The drive circuit 103 gives various types of timing signals such as transfer pulses φV1, φV2, and φV3 of three phases and transfer pulses φH1 and φH2 of two phases mentioned above to the solid state imaging device 1. Due to this, various types of drive such as reading, vertical transfer, and horizontal transfer of signal charges of the solid state imaging device 1 are carried out. Further, by this drive, analog image signals are output from the output portion 4 of the solid state imaging device 1.

The signal processing circuit 104 performs various types of signal processing such as noise elimination and conversion to digital signals with respect to the analog image signals output from the solid state imaging device 1. After the signal processing by the signal processing circuit 104, these are stored in a memory or other storage medium.

Next, there are described about effects of the solid state imaging device according to the second embodiment, the method of producing the same and the camera.

In the solid state imaging device according to the second embodiment described above, the transfer electrodes 120 on the transfer channel 14 are formed by the first transfer electrodes 121, the second transfer electrodes 122, and the third transfer electrodes 123 having the single-layer structures. The first transfer electrodes 121 extend in the horizontal direction, and the second transfer electrodes 122 and the third transfer electrodes 123 are arranged separated from each other. The first drive interconnects 141 for supplying transfer pulses to the second transfer electrodes 122 in the same column are arranged so as to be superimposed on the first transfer electrodes 121 between light receiving portions 5. Further, the second drive interconnects 142 for supplying transfer pulses to the third transfer electrodes 123 in the same column are arranged so as to be superimposed on the first drive interconnects 141 between light receiving portions 5.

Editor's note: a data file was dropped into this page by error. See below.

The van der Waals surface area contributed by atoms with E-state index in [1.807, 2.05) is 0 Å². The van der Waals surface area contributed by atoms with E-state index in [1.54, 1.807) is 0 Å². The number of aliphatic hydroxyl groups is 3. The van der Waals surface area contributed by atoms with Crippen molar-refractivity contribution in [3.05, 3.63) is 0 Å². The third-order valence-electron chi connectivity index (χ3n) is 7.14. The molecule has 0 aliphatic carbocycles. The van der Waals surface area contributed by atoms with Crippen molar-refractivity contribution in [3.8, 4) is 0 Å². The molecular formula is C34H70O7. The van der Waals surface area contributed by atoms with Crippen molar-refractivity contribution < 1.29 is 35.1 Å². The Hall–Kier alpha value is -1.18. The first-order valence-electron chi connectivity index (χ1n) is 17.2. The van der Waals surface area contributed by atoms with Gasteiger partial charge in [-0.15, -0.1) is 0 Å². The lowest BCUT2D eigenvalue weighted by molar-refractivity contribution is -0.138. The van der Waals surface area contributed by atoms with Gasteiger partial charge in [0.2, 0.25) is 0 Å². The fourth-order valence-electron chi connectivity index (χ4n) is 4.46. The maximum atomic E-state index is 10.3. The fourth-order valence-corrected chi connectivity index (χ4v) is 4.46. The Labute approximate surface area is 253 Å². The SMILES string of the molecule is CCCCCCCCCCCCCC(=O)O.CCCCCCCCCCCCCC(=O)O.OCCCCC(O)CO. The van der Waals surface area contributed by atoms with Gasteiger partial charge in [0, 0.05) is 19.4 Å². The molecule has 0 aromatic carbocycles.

In the present embodiment, between light receiving portions 5 in the vertical direction, the first transfer electrodes 121, the first drive interconnects 141, and the second drive interconnects 142 are arranged while overlapping (refer FIG. 18). For this reason, the interval between light receiving portions 5 in the vertical direction may need only be one interconnect width. As a result, the areas of the light receiving portions 5 can be made larger, and the amounts of charge handled of the light receiving portions 5 can be made larger. Accordingly, the solid state imaging device in which the light sensitivity is improved and the dynamic range is expanded can be realized. Since the areas of the light receiving portions 5 can be made larger, the potential of the light receiving portions 5 can be formed relatively shallow, and the read-out voltage can be reduced.